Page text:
iPad Will Be King for Awhile

According to Gizmodo, two tablet projects that would have competed with Apple’s iPad are officially dead. The first is Microsoft’s Courier. The second is HP’s Slate. Other than the Kindle, the Sony Reader, the Nook, and other e-ink devices, there isn’t a serious contender for reading books in the very new tablet market.

Unless NotionInk gets its act together soon, Apple is going to run away with the tablet market the same way it did with portable music players. As appealing as those e-ink readers are, unfortunately, single-use devices don’t have a long shelf-life in this day and age.

I did get a chance to play with an iPad at the local Best Buy here and I was impressed. Despite the LCD screen, I had no trouble envisioning reading a novel on the device.

Animal Farm

Christopher Hitchens re-reads George Orwell’s Animal Farm over at the Guardian. Orwell had a hell of a time getting the book published.

It is sobering to consider how close this novel came to remaining unpublished. Having survived Hitler’s bombing, the rather battered manuscript was sent to the office of TS Eliot, then an important editor at Faber & Faber. Eliot, a friendly acquaintance of Orwell’s, was a political and cultural conservative, not to say reactionary. But, perhaps influenced by Britain’s alliance with Moscow, he rejected the book on the grounds that it seemed too “Trotskyite”. He also told Orwell that his choice of pigs as rulers was an unfortunate one, and that readers might draw the conclusion that what was needed was “more public-spirited pigs”. This was not perhaps as fatuous as the turn-down that Orwell received from the Dial Press in New York, which solemnly informed him that stories about animals found no market in the US. And this in the land of Disney . . .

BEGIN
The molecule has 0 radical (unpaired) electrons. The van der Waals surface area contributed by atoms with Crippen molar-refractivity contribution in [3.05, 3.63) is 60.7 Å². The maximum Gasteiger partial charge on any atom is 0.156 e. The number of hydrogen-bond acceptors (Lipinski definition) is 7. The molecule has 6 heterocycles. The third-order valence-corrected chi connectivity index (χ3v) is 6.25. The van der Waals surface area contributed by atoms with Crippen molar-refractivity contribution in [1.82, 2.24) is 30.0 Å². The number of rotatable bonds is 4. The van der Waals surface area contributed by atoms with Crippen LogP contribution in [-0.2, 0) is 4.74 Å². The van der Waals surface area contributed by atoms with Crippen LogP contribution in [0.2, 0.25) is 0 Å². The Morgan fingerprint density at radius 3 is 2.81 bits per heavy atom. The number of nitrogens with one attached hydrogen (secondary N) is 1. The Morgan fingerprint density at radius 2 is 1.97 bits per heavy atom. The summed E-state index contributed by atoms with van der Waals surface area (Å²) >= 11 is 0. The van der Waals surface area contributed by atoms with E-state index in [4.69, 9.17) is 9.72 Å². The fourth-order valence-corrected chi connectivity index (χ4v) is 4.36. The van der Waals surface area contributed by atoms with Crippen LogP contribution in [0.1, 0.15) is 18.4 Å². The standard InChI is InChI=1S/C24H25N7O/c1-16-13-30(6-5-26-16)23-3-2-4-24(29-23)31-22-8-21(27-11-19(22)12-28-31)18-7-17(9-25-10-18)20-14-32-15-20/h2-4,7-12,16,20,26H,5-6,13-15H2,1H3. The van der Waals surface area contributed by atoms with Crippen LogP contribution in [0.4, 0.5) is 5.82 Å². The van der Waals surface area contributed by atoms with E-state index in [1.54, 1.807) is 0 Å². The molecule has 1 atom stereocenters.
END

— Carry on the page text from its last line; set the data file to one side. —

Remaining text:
It was finally published by small press Secker & Warburg in 1945 who paid Orwell all of £45. I haven’t read the book in awhile. I have an edition of the book that is illustrated by Ralph Steadman. The drawings are wickedly grotesque and funny, as you might expect from the man who illustrated some of the crazy adventures of Hunter S. Thompson.

The book is still banned in many countries around the world, including Iran. According to Hitchens a newspaper in Zimbabwe serialized the novel and was rewarded with the offices being bombed.

The Poetry of Suzanne Somers

Here’s a video of actress Kristen Wiig reading some poems written by Suzanne Somers. Who knew Suzanne Somers wrote poetry? The poems are awful, but thanks to Wiig’s delivery they achieve a hilarity that I’m sure Somers did not intend.

Yes. “The Quiet Loneliness of Being Alone…It’ll probably be the Houseboy.”

It’s from the show Celebrity Autobiography, which is going to be in Chicago this weekend. I’d love to see it, but it doesn’t look like they’re coming to Michigan anytime soon.

FYI, “Touch Me: The Poems of Suzanne Somers” appears to be out of print.

Bookslut Down

One of my favorite book blogs/sites Bookslut.com is down.

I have it on good authority that the problem apparently stems from the hosting company for the site not renewing the domain as it should have. The site should be back up and running some time today.

Update: The site is back!

Chocolate, Chocolate, Chocolate

As part of some research I’m doing for a not-so-soon-to-be-announced project, I read the book “The Emperors of Chocolate: Inside the Secret World of Hershey and Mars” by Joel Glenn Brenner. It will change the way you look at those candy displays in the supermarket checkout line. Brennen describes the history of the two major chocolate companies in the U.S.: Hersheys and Mars. They both have very different legacies built by two very different men: Forrest Mars Sr. and Milton S. Hershey.

Milton Hershey was a beloved man who by all accounts treated his workers well (though they had to go on strike to get a 40-hour workweek during the Depression), founded the town Hershey and an orphanage that is still caring for and educating children today. Childless, he donated away his entire fortune.